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Ada Louisa Morrison nee Love/Tranter #52ancestors

August 19, 2020

Professional genealogist and podcaster Amy Johnson Crow has put out the challenge to genealogists and family historians, to write stories about 52 of their ancestors in 52 weeks. I am happily taking up the challenge, and look forward to writing stories, that will collate many years of research results. In most cases, the research for my ancestors is not complete, and possibly never will be complete, but I’m hoping to build a story of the lives they lived with the information I have to hand.

I’m hoping to publish these stories in a book at the end of 2020. Each week a prompt will be given as the theme for the week.

Week 34: Chosen Family

 Ada Louisa LOVE, my great grandmother, and was born on 4 February 1875 in Heathcote, Victoria, Australia. Her parents were Albert Thomas Webb and Georgina Maria Annetta COX. Ada’s father, Albert passed away on 9 February 1876, when Ada was one year old. Ada’s sister Alberta Sarah Rachel LOVE was born in June 1876, four months after the death of her father.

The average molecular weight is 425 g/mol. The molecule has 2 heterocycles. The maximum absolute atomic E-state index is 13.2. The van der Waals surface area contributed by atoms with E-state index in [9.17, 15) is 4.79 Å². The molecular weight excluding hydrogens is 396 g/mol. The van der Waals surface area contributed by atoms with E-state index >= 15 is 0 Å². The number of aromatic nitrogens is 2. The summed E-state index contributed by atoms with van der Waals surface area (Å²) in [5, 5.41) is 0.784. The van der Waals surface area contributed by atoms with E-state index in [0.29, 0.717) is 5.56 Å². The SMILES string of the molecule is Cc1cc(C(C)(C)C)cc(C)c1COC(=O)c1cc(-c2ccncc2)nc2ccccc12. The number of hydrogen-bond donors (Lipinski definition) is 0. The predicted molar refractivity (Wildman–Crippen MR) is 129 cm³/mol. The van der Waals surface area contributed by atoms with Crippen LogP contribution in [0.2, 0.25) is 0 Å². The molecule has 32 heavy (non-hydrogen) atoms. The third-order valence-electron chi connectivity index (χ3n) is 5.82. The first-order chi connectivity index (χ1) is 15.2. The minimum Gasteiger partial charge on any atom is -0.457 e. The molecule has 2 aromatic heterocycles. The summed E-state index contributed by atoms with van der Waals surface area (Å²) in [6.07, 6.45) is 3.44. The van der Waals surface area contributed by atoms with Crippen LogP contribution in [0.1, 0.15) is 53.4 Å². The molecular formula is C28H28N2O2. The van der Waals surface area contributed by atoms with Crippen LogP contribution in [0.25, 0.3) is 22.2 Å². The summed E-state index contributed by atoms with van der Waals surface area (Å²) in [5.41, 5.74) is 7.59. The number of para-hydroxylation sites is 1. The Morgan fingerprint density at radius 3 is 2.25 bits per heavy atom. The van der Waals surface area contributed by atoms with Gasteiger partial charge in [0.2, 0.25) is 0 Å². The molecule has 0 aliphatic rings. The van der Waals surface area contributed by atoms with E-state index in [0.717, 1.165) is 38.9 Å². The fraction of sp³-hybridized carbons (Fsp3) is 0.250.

On 9 April 1880, at St. Paul’s Cathedral Bendigo, Georgina married James Tranter, and Ada took his name. Ada married Francis William MORRISON on 4 December 1895 at Heathcote. They had ten children, seven boys and three girls. Their fifth child was my grandfather Thomas Albert MORRISON. Unfortunately, I never knew my great grandmother, Ada, so there has been a gap in the family story. Recently, another researcher of the Morrison family, Graham Sleeth contacted me, and we have been corresponding regularly and sharing information. Ada was Graham’s much loved Gran, so I have been relying on him for information other than dates and facts. Graham has many wonderful memories of his grandmother.

The following was written by Graham Sleeth in memory of his Gran:

A lot of the knowledge that I have of my maternal history comes from my beloved grandmother, Ada Louise Morrison.  Gran, as she was known to so many, was a wonderful source of love, cohesion and family history. She truly was a person who was larger than life.

Gran always lived with my parents.  She was there with them when I was born and continued to be so until her death when I was 21 years of age.  Such was her impact on my early life that I still miss her today and expect that I always will. In the struggle to get ahead in post-war Melbourne, both of my parents worked.  My mother returned to work about nine months after my birth, so Gran became my mum during the hours that my real mother was away from home.  It was during this time that she would tell me stories of her past life.

I have the fondest of memories of both sitting on Gran’s knee or at her knee and hearing her stories, which she would tell me over and over again.  I never grew bored and each rendition contained an embellishment that enriched the original.  These stories were my fairy stories and my bedtime stories.  They gave me a perspective that I cherish.